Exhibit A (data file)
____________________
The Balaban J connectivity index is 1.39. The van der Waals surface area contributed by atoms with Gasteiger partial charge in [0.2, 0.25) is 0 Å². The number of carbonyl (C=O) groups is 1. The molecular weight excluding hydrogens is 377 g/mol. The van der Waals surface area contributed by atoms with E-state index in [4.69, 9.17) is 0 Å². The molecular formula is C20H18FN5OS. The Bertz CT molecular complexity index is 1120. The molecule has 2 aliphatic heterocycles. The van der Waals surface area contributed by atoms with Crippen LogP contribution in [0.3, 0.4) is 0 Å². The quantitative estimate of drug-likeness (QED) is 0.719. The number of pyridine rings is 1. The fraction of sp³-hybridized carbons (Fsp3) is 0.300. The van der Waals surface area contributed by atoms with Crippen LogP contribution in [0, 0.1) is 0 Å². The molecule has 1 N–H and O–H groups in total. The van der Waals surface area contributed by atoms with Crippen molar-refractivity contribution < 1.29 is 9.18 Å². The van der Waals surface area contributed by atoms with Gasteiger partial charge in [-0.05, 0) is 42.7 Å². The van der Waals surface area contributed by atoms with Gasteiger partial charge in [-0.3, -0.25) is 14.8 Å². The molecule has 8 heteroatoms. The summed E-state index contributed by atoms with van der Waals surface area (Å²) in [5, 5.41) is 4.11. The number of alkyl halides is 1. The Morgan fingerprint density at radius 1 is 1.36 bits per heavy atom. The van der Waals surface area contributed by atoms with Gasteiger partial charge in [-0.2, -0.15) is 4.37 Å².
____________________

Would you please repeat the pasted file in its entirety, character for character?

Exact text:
The Balaban J connectivity index is 1.39. The van der Waals surface area contributed by atoms with Gasteiger partial charge in [0.2, 0.25) is 0 Å². The number of carbonyl (C=O) groups is 1. The molecular weight excluding hydrogens is 377 g/mol. The van der Waals surface area contributed by atoms with E-state index in [4.69, 9.17) is 0 Å². The molecular formula is C20H18FN5OS. The Bertz CT molecular complexity index is 1120. The molecule has 2 aliphatic heterocycles. The van der Waals surface area contributed by atoms with Crippen LogP contribution in [0.3, 0.4) is 0 Å². The quantitative estimate of drug-likeness (QED) is 0.719. The number of pyridine rings is 1. The fraction of sp³-hybridized carbons (Fsp3) is 0.300. The van der Waals surface area contributed by atoms with Crippen LogP contribution in [0, 0.1) is 0 Å². The molecule has 1 N–H and O–H groups in total. The van der Waals surface area contributed by atoms with Crippen molar-refractivity contribution < 1.29 is 9.18 Å². The van der Waals surface area contributed by atoms with Gasteiger partial charge in [-0.05, 0) is 42.7 Å². The van der Waals surface area contributed by atoms with Gasteiger partial charge in [-0.3, -0.25) is 14.8 Å². The molecule has 8 heteroatoms. The summed E-state index contributed by atoms with van der Waals surface area (Å²) in [5, 5.41) is 4.11. The number of alkyl halides is 1. The Morgan fingerprint density at radius 1 is 1.36 bits per heavy atom. The van der Waals surface area contributed by atoms with Gasteiger partial charge in [-0.2, -0.15) is 4.37 Å².